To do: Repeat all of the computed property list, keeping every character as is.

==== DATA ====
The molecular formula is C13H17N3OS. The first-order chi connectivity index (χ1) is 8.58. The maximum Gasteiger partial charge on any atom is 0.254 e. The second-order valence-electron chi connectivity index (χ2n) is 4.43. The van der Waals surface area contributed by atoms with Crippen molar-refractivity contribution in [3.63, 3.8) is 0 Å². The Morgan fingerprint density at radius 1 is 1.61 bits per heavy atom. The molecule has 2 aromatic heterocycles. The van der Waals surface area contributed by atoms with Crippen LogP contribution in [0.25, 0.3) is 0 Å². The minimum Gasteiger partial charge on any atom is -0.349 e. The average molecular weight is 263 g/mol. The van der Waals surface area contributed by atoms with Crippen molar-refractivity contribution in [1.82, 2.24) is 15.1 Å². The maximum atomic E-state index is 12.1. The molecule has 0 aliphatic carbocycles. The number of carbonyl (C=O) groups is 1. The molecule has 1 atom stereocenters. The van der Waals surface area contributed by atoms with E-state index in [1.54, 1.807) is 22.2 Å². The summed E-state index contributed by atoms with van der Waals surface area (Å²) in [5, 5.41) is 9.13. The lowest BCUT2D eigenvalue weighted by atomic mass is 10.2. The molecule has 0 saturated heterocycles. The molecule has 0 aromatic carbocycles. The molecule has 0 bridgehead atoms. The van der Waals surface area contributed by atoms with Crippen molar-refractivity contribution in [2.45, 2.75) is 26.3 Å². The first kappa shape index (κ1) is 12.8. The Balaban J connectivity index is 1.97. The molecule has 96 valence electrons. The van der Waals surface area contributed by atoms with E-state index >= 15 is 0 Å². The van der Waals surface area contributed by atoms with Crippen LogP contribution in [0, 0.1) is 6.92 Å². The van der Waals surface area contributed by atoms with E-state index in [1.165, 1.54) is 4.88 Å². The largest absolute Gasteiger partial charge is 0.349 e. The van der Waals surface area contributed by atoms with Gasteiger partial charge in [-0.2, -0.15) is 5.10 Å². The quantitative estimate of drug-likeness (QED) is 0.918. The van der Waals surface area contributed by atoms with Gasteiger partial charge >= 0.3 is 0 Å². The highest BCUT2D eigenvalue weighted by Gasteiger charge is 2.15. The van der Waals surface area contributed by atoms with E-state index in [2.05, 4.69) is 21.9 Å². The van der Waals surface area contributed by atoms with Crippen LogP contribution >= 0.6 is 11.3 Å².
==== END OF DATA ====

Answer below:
The molecular formula is C13H17N3OS. The first-order chi connectivity index (χ1) is 8.58. The maximum Gasteiger partial charge on any atom is 0.254 e. The second-order valence-electron chi connectivity index (χ2n) is 4.43. The van der Waals surface area contributed by atoms with Crippen molar-refractivity contribution in [3.63, 3.8) is 0 Å². The Morgan fingerprint density at radius 1 is 1.61 bits per heavy atom. The molecule has 2 aromatic heterocycles. The van der Waals surface area contributed by atoms with Crippen LogP contribution in [0.25, 0.3) is 0 Å². The minimum Gasteiger partial charge on any atom is -0.349 e. The average molecular weight is 263 g/mol. The van der Waals surface area contributed by atoms with Crippen molar-refractivity contribution in [1.82, 2.24) is 15.1 Å². The maximum atomic E-state index is 12.1. The molecule has 0 aliphatic carbocycles. The number of carbonyl (C=O) groups is 1. The molecule has 1 atom stereocenters. The van der Waals surface area contributed by atoms with E-state index in [1.54, 1.807) is 22.2 Å². The summed E-state index contributed by atoms with van der Waals surface area (Å²) in [5, 5.41) is 9.13. The lowest BCUT2D eigenvalue weighted by atomic mass is 10.2. The molecule has 0 saturated heterocycles. The molecule has 0 aromatic carbocycles. The molecule has 0 bridgehead atoms. The van der Waals surface area contributed by atoms with Crippen molar-refractivity contribution in [2.45, 2.75) is 26.3 Å². The first kappa shape index (κ1) is 12.8. The Balaban J connectivity index is 1.97. The molecule has 96 valence electrons. The van der Waals surface area contributed by atoms with E-state index >= 15 is 0 Å². The van der Waals surface area contributed by atoms with Crippen LogP contribution in [0, 0.1) is 6.92 Å². The van der Waals surface area contributed by atoms with E-state index in [1.165, 1.54) is 4.88 Å². The largest absolute Gasteiger partial charge is 0.349 e. The van der Waals surface area contributed by atoms with Gasteiger partial charge in [-0.2, -0.15) is 5.10 Å². The quantitative estimate of drug-likeness (QED) is 0.918. The van der Waals surface area contributed by atoms with Gasteiger partial charge >= 0.3 is 0 Å². The highest BCUT2D eigenvalue weighted by Gasteiger charge is 2.15. The van der Waals surface area contributed by atoms with E-state index in [2.05, 4.69) is 21.9 Å². The van der Waals surface area contributed by atoms with Crippen LogP contribution >= 0.6 is 11.3 Å².